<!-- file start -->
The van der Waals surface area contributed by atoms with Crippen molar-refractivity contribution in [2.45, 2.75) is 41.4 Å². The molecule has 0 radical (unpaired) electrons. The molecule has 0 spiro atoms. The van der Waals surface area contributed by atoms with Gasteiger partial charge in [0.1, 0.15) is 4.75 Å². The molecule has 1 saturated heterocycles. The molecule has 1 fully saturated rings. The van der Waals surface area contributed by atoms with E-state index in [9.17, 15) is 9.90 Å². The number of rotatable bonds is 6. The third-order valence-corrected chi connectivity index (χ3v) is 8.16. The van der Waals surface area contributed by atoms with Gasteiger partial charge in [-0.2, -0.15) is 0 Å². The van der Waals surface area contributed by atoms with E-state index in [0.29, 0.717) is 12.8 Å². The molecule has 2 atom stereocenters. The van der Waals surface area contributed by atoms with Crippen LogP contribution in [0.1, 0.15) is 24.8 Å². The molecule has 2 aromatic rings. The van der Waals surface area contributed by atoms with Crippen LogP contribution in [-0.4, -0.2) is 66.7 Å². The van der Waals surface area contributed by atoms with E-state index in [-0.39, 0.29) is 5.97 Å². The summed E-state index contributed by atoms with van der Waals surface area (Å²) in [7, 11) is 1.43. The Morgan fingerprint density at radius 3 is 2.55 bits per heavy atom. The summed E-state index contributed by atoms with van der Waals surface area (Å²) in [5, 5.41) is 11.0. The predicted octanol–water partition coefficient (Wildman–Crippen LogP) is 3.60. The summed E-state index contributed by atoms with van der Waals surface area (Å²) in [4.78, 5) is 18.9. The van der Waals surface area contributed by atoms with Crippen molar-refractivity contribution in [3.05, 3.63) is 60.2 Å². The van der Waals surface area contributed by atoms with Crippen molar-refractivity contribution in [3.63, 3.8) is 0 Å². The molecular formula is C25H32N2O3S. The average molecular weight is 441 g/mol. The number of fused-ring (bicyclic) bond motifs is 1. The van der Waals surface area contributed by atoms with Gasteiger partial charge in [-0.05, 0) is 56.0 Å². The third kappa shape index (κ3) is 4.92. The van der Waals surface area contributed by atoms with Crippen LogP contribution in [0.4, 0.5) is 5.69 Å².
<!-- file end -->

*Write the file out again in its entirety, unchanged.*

The van der Waals surface area contributed by atoms with Crippen molar-refractivity contribution in [2.45, 2.75) is 41.4 Å². The molecule has 0 radical (unpaired) electrons. The molecule has 0 spiro atoms. The van der Waals surface area contributed by atoms with Gasteiger partial charge in [0.1, 0.15) is 4.75 Å². The molecule has 1 saturated heterocycles. The molecule has 1 fully saturated rings. The van der Waals surface area contributed by atoms with E-state index in [9.17, 15) is 9.90 Å². The number of rotatable bonds is 6. The third-order valence-corrected chi connectivity index (χ3v) is 8.16. The van der Waals surface area contributed by atoms with Gasteiger partial charge in [-0.2, -0.15) is 0 Å². The van der Waals surface area contributed by atoms with E-state index in [0.29, 0.717) is 12.8 Å². The molecule has 2 atom stereocenters. The van der Waals surface area contributed by atoms with Crippen LogP contribution in [0.1, 0.15) is 24.8 Å². The molecule has 2 aromatic rings. The van der Waals surface area contributed by atoms with Crippen LogP contribution in [-0.4, -0.2) is 66.7 Å². The van der Waals surface area contributed by atoms with E-state index in [-0.39, 0.29) is 5.97 Å². The summed E-state index contributed by atoms with van der Waals surface area (Å²) in [7, 11) is 1.43. The Morgan fingerprint density at radius 3 is 2.55 bits per heavy atom. The summed E-state index contributed by atoms with van der Waals surface area (Å²) in [5, 5.41) is 11.0. The predicted octanol–water partition coefficient (Wildman–Crippen LogP) is 3.60. The summed E-state index contributed by atoms with van der Waals surface area (Å²) in [4.78, 5) is 18.9. The van der Waals surface area contributed by atoms with Crippen molar-refractivity contribution in [3.05, 3.63) is 60.2 Å². The van der Waals surface area contributed by atoms with Crippen molar-refractivity contribution in [3.63, 3.8) is 0 Å². The molecular formula is C25H32N2O3S. The average molecular weight is 441 g/mol. The number of fused-ring (bicyclic) bond motifs is 1. The van der Waals surface area contributed by atoms with Gasteiger partial charge in [-0.05, 0) is 56.0 Å². The third kappa shape index (κ3) is 4.92. The van der Waals surface area contributed by atoms with Crippen LogP contribution in [0.4, 0.5) is 5.69 Å².